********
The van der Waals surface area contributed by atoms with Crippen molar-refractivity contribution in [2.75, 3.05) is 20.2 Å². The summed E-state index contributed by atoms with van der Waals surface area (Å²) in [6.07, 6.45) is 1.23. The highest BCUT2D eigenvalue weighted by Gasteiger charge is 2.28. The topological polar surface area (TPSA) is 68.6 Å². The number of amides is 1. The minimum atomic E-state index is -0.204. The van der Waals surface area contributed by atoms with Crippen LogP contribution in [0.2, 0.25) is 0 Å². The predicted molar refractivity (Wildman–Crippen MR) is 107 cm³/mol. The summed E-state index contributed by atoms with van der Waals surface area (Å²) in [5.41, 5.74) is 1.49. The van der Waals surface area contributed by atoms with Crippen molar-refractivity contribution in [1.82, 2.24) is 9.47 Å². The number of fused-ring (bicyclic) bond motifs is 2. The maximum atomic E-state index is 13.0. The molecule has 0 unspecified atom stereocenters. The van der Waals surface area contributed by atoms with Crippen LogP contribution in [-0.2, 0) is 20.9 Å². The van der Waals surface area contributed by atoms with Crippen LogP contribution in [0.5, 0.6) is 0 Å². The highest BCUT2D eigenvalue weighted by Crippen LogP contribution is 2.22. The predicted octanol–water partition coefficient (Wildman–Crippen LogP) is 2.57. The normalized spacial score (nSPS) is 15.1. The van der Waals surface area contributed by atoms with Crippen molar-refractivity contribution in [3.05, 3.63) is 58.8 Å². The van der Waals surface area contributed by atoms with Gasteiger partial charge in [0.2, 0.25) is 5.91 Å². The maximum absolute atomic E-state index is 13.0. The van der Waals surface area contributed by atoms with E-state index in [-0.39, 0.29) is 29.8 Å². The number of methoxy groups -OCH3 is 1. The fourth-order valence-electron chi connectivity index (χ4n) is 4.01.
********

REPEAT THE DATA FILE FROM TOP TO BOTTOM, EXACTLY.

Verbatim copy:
The van der Waals surface area contributed by atoms with Crippen molar-refractivity contribution in [2.75, 3.05) is 20.2 Å². The summed E-state index contributed by atoms with van der Waals surface area (Å²) in [6.07, 6.45) is 1.23. The highest BCUT2D eigenvalue weighted by Gasteiger charge is 2.28. The topological polar surface area (TPSA) is 68.6 Å². The number of amides is 1. The minimum atomic E-state index is -0.204. The van der Waals surface area contributed by atoms with Crippen LogP contribution in [0.2, 0.25) is 0 Å². The predicted molar refractivity (Wildman–Crippen MR) is 107 cm³/mol. The summed E-state index contributed by atoms with van der Waals surface area (Å²) in [5.41, 5.74) is 1.49. The van der Waals surface area contributed by atoms with Crippen molar-refractivity contribution in [1.82, 2.24) is 9.47 Å². The number of fused-ring (bicyclic) bond motifs is 2. The maximum atomic E-state index is 13.0. The molecule has 0 unspecified atom stereocenters. The van der Waals surface area contributed by atoms with Crippen LogP contribution in [-0.2, 0) is 20.9 Å². The van der Waals surface area contributed by atoms with Crippen LogP contribution in [0.5, 0.6) is 0 Å². The highest BCUT2D eigenvalue weighted by Crippen LogP contribution is 2.22. The predicted octanol–water partition coefficient (Wildman–Crippen LogP) is 2.57. The normalized spacial score (nSPS) is 15.1. The van der Waals surface area contributed by atoms with Crippen molar-refractivity contribution in [3.05, 3.63) is 58.8 Å². The van der Waals surface area contributed by atoms with Gasteiger partial charge in [0.2, 0.25) is 5.91 Å². The maximum absolute atomic E-state index is 13.0. The van der Waals surface area contributed by atoms with E-state index in [-0.39, 0.29) is 29.8 Å². The number of methoxy groups -OCH3 is 1. The fourth-order valence-electron chi connectivity index (χ4n) is 4.01.